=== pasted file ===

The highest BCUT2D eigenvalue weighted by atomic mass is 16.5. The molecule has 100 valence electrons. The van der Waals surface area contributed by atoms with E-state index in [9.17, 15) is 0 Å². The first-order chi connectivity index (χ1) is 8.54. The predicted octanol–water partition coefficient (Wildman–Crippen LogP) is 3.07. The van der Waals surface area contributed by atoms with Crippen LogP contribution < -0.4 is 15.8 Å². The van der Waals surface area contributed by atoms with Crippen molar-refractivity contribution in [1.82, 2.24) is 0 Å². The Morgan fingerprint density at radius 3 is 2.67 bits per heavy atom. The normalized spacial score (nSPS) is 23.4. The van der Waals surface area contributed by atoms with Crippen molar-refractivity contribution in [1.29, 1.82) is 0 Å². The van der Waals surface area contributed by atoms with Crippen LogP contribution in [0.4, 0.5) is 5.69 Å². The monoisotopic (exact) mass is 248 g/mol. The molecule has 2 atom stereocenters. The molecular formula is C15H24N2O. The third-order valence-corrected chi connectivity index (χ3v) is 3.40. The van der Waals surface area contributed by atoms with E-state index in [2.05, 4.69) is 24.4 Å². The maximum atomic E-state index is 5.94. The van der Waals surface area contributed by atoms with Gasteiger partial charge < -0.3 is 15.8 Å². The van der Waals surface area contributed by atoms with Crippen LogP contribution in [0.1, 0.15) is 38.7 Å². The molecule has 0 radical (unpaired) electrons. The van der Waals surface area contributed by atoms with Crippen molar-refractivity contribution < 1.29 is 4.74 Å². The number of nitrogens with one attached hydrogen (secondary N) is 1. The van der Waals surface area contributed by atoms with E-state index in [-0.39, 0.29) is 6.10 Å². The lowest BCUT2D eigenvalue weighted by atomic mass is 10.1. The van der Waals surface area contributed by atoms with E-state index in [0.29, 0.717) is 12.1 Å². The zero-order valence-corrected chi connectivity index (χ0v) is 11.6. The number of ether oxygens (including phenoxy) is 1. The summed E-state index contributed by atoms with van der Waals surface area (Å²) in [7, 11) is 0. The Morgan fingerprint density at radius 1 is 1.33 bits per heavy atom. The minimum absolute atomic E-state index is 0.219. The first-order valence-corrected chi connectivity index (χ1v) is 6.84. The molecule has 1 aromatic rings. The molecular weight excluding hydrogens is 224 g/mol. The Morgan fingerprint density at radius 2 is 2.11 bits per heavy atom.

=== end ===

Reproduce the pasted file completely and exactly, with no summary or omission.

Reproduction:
The highest BCUT2D eigenvalue weighted by atomic mass is 16.5. The molecule has 100 valence electrons. The van der Waals surface area contributed by atoms with E-state index in [9.17, 15) is 0 Å². The first-order chi connectivity index (χ1) is 8.54. The predicted octanol–water partition coefficient (Wildman–Crippen LogP) is 3.07. The van der Waals surface area contributed by atoms with Crippen LogP contribution < -0.4 is 15.8 Å². The van der Waals surface area contributed by atoms with Crippen molar-refractivity contribution in [1.82, 2.24) is 0 Å². The Morgan fingerprint density at radius 3 is 2.67 bits per heavy atom. The normalized spacial score (nSPS) is 23.4. The van der Waals surface area contributed by atoms with Crippen molar-refractivity contribution in [1.29, 1.82) is 0 Å². The van der Waals surface area contributed by atoms with Crippen LogP contribution in [0.4, 0.5) is 5.69 Å². The monoisotopic (exact) mass is 248 g/mol. The molecule has 2 atom stereocenters. The molecular formula is C15H24N2O. The third-order valence-corrected chi connectivity index (χ3v) is 3.40. The van der Waals surface area contributed by atoms with E-state index in [2.05, 4.69) is 24.4 Å². The maximum atomic E-state index is 5.94. The van der Waals surface area contributed by atoms with Gasteiger partial charge < -0.3 is 15.8 Å². The van der Waals surface area contributed by atoms with Crippen LogP contribution in [0.1, 0.15) is 38.7 Å². The molecule has 0 radical (unpaired) electrons. The van der Waals surface area contributed by atoms with Crippen molar-refractivity contribution < 1.29 is 4.74 Å². The number of nitrogens with one attached hydrogen (secondary N) is 1. The van der Waals surface area contributed by atoms with E-state index in [-0.39, 0.29) is 6.10 Å². The lowest BCUT2D eigenvalue weighted by atomic mass is 10.1. The van der Waals surface area contributed by atoms with E-state index in [0.29, 0.717) is 12.1 Å². The zero-order valence-corrected chi connectivity index (χ0v) is 11.6. The number of ether oxygens (including phenoxy) is 1. The summed E-state index contributed by atoms with van der Waals surface area (Å²) in [7, 11) is 0. The Morgan fingerprint density at radius 1 is 1.33 bits per heavy atom. The minimum absolute atomic E-state index is 0.219. The first-order valence-corrected chi connectivity index (χ1v) is 6.84. The molecule has 1 aromatic rings. The molecular weight excluding hydrogens is 224 g/mol. The Morgan fingerprint density at radius 2 is 2.11 bits per heavy atom.